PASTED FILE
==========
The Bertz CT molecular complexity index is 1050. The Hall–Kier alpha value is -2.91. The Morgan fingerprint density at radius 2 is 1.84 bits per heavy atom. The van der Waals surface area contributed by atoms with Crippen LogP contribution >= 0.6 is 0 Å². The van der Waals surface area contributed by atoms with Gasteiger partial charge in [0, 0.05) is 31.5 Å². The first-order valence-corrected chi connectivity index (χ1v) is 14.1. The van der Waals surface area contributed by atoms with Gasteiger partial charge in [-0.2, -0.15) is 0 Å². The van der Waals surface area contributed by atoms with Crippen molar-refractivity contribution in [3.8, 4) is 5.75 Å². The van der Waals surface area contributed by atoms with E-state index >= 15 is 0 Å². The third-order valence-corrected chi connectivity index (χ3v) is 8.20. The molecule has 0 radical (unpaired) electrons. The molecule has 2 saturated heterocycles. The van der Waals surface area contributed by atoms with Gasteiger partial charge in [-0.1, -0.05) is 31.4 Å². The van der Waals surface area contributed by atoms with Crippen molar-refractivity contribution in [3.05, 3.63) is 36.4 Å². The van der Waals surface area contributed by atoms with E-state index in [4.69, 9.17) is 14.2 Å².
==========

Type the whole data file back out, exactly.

The Bertz CT molecular complexity index is 1050. The Hall–Kier alpha value is -2.91. The Morgan fingerprint density at radius 2 is 1.84 bits per heavy atom. The van der Waals surface area contributed by atoms with Crippen LogP contribution >= 0.6 is 0 Å². The van der Waals surface area contributed by atoms with Gasteiger partial charge in [0, 0.05) is 31.5 Å². The first-order valence-corrected chi connectivity index (χ1v) is 14.1. The van der Waals surface area contributed by atoms with Gasteiger partial charge in [-0.2, -0.15) is 0 Å². The van der Waals surface area contributed by atoms with Crippen molar-refractivity contribution in [3.8, 4) is 5.75 Å². The van der Waals surface area contributed by atoms with E-state index >= 15 is 0 Å². The third-order valence-corrected chi connectivity index (χ3v) is 8.20. The molecule has 0 radical (unpaired) electrons. The molecule has 2 saturated heterocycles. The van der Waals surface area contributed by atoms with Gasteiger partial charge in [-0.1, -0.05) is 31.4 Å². The van der Waals surface area contributed by atoms with Crippen molar-refractivity contribution in [3.05, 3.63) is 36.4 Å². The van der Waals surface area contributed by atoms with E-state index in [4.69, 9.17) is 14.2 Å².